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This bar just off the Plaza became a bit of a favourite of ours for early evening drinks. Its first floor roof terrace has a good view of the Plaza below, a friendly atmosphere and a good selection of micro-brews. In our two visits we sampled several of these. Chris favoured the India Pale Ale while I rather liked the Marble Red which had loads of flavour. It was a little too floral though to have with a meal so when we had pizza at the Rooftop Pizzeria under the same management we chose the Pilsner instead which was refreshing and a better choice with food for me.
Beers come in three sizes: a pint is $4.50, 10 oz $3.50 and 5 oz $1.75. The range of sizes made it easy to sample several different beers in one visit, and the waiting staff will also bring you a small taster if you want to try one before committing.
The pub also serves pizzas from the Rooftop Pizzeria, owned by the same company and located elsewhere in the same building - but I suggest you read my review of the pizzeria as we were less than impressed with these!
Updated Dec 1, 2011
Address: 60 E San Francisco St, Santa Fe
Phone: (505) 989-3565
This is an unassuming little bar just south of the Plaza, with live music some nights. We came here a couple of times. The first occasion was on a Tuesday, which is “open mic” night. We thought this might be interesting; however in the time we were there (well over an hour) only one band played, that of the manager, and the light jazz style was not really to our taste. A few other people had turned up, including a guy with a guitar, but they seemed reluctant to take the stage! In the end we gave up waiting, but not before I’d enjoyed a decent margarita and Chris a couple of bottles of beer (total bill $12).
When we went back the following evening there was no live music, and we enjoyed it rather more. The bartender poured a generous Jack Daniels, the non-live music was much more to our taste than the live had been, and there was a friendly, buzzy atmosphere without it being too busy.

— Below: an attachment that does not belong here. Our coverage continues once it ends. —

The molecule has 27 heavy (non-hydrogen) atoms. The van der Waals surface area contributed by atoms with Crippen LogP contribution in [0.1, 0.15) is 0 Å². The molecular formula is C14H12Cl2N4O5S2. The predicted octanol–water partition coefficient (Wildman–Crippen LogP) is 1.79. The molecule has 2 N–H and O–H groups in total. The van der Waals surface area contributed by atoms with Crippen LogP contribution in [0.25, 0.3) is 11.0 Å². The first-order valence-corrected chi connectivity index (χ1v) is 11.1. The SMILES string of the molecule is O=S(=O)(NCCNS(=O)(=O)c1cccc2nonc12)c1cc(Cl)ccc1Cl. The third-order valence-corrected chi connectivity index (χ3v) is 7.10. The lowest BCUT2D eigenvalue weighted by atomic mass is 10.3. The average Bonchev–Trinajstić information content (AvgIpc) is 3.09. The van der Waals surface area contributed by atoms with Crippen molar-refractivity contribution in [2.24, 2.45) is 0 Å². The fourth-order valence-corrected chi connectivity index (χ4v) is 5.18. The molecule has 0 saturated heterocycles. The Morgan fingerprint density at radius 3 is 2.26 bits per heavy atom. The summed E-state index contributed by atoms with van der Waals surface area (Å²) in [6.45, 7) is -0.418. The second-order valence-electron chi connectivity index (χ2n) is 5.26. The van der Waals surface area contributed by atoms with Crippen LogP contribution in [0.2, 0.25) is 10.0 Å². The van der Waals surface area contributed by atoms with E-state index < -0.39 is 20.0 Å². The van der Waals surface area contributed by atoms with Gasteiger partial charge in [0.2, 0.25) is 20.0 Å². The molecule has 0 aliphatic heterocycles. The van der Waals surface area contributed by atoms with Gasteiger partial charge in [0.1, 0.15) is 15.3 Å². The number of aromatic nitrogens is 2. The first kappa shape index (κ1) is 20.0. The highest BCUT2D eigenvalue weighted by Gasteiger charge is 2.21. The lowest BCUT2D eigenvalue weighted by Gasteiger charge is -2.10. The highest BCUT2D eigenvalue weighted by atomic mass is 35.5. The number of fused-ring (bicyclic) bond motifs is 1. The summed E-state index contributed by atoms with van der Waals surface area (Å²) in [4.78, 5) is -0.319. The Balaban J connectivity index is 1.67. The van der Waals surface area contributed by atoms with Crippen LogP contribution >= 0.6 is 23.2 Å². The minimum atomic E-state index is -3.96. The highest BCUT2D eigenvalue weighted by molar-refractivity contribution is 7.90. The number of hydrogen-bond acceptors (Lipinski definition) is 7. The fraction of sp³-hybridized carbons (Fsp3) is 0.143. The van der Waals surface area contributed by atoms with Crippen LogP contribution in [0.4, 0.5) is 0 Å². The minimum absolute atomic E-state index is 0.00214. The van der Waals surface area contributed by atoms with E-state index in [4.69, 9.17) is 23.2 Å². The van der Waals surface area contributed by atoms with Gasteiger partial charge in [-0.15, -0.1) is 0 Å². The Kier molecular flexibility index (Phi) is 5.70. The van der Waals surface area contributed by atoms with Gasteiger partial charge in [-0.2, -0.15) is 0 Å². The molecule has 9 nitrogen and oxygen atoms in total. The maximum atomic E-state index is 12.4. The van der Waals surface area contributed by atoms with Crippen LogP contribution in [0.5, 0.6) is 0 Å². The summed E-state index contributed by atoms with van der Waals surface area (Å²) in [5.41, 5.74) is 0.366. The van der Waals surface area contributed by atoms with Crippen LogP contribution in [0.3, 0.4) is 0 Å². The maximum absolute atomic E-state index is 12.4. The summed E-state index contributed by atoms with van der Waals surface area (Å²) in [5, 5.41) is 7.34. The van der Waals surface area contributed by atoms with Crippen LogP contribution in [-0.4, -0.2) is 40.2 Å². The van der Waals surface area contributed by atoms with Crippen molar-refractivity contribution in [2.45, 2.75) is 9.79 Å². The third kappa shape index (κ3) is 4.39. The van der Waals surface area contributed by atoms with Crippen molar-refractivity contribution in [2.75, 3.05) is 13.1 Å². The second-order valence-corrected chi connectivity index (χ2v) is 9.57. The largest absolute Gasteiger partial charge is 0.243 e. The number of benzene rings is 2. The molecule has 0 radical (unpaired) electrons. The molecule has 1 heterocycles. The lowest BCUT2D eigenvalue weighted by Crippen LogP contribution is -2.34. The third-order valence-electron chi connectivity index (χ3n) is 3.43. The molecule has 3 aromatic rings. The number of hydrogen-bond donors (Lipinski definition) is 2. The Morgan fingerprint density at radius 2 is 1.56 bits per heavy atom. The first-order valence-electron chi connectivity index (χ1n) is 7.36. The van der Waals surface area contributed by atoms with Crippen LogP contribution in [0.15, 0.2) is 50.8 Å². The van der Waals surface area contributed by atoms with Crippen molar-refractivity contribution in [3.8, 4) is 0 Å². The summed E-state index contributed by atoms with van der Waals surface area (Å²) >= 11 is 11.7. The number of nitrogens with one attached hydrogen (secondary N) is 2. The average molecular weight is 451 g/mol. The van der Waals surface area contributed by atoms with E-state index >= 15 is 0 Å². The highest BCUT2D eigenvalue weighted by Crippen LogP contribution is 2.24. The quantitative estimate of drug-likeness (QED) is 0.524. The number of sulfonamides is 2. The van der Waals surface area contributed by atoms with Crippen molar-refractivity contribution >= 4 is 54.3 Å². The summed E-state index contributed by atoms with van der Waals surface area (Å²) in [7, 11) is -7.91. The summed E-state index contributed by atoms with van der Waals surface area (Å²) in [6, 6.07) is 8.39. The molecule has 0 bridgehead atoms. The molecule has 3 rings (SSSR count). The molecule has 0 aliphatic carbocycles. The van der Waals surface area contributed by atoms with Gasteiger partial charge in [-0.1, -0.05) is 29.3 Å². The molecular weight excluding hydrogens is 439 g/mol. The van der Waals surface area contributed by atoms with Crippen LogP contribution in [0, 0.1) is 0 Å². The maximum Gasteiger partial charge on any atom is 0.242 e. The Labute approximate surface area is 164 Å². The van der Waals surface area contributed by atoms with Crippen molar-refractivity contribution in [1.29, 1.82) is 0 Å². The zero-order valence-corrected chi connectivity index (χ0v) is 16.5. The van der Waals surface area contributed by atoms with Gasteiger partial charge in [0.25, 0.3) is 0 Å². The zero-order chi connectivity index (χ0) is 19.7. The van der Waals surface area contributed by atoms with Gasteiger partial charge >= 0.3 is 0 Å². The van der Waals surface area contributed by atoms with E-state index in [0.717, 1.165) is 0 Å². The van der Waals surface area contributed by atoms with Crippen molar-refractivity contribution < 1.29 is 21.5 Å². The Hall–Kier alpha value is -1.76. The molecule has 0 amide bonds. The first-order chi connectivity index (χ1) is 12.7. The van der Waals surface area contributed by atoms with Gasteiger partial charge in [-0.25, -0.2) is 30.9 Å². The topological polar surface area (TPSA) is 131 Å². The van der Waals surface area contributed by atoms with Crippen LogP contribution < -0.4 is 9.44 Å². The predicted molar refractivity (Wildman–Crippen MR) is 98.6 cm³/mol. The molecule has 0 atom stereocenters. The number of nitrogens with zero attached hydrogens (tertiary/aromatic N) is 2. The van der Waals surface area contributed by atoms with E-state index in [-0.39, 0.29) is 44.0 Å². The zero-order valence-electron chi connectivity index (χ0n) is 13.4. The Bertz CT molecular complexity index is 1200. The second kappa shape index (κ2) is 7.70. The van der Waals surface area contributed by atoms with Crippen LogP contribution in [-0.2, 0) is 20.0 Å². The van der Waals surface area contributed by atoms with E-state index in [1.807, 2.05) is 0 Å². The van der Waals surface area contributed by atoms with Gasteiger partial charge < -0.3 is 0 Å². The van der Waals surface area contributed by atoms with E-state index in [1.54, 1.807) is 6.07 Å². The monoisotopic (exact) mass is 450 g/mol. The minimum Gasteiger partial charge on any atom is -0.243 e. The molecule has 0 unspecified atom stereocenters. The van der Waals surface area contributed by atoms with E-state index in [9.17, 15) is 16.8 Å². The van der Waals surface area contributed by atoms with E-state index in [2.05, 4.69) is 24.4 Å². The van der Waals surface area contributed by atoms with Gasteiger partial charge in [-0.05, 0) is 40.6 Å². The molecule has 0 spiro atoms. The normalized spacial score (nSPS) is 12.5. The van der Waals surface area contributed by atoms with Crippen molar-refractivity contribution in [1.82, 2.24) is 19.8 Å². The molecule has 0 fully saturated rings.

They also serve pub-style food and New Mexican dishes, but we never ate here. Prices looked reasonable though so it might be worth a try.
Updated Dec 1, 2011
Address: 208 Galisteo, Santa Fe
This could go under restaurant tips as well but am sticking it here as a fair amount of folks were just having cocktails...
Coyote Cantina is the lively, tomboy sister of the sedate and very expensive Coyote Cafe. Located up on a rooftop patio over the cafe, it's only open during the warmer months and a good choice for sampling some of Coyote's legendary fare without the three-figure price tag of dinner down below!
We stopped in one afternoon for one of their prickly pear margaritas and while they were as good as we'd heard, the place was insanely packed and service was slow and impersonal so we didn't stay long. Still, the food is supposed to be excellent and it's probably a fun place to hang out in the evening - although they don't stay open very late.
Latino/Cuban menu items run to specialty enchiladas, tacos, sandwiches and the like (most around $15) but you could also just grab a basket of chips and salsa ($5.25), a creative, tequila-spiked concoction and a perch overlooking the street for a little people watching and to cool your heels after a day of sightseeing. Open 11:30 AM - 9:00 PM, reservations highly recommended for lunch or dinner.
Dress Code: Anything goes (within reason)
Written Jun 8, 2009
Address: 132 West Water Street
Phone: (505) 983-1615